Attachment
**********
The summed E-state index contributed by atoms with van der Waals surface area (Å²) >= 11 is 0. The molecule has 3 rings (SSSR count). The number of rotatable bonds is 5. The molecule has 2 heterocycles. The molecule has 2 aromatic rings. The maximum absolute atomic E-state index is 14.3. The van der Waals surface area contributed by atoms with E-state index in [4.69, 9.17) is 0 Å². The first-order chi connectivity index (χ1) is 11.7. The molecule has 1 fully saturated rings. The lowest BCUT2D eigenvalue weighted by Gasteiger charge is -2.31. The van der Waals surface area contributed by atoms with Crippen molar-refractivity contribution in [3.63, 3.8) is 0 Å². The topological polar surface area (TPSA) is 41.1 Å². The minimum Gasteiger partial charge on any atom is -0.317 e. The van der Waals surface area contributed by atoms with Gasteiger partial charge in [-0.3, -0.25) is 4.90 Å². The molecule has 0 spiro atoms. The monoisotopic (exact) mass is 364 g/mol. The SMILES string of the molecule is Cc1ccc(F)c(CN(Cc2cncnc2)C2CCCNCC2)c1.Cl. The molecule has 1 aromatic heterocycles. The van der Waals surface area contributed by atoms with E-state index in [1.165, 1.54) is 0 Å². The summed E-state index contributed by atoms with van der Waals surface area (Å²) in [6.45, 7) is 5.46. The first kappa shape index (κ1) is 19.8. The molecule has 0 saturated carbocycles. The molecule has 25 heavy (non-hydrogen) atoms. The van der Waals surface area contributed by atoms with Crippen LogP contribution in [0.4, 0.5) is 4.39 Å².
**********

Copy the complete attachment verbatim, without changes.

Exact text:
The summed E-state index contributed by atoms with van der Waals surface area (Å²) >= 11 is 0. The molecule has 3 rings (SSSR count). The number of rotatable bonds is 5. The molecule has 2 heterocycles. The molecule has 2 aromatic rings. The maximum absolute atomic E-state index is 14.3. The van der Waals surface area contributed by atoms with E-state index in [4.69, 9.17) is 0 Å². The first-order chi connectivity index (χ1) is 11.7. The molecule has 1 fully saturated rings. The lowest BCUT2D eigenvalue weighted by Gasteiger charge is -2.31. The van der Waals surface area contributed by atoms with Crippen molar-refractivity contribution in [3.63, 3.8) is 0 Å². The topological polar surface area (TPSA) is 41.1 Å². The minimum Gasteiger partial charge on any atom is -0.317 e. The van der Waals surface area contributed by atoms with Gasteiger partial charge in [-0.3, -0.25) is 4.90 Å². The molecule has 0 spiro atoms. The monoisotopic (exact) mass is 364 g/mol. The SMILES string of the molecule is Cc1ccc(F)c(CN(Cc2cncnc2)C2CCCNCC2)c1.Cl. The molecule has 1 aromatic heterocycles. The van der Waals surface area contributed by atoms with E-state index in [1.165, 1.54) is 0 Å². The summed E-state index contributed by atoms with van der Waals surface area (Å²) in [6.45, 7) is 5.46. The first kappa shape index (κ1) is 19.8. The molecule has 0 saturated carbocycles. The molecule has 25 heavy (non-hydrogen) atoms. The van der Waals surface area contributed by atoms with Crippen LogP contribution in [0.4, 0.5) is 4.39 Å².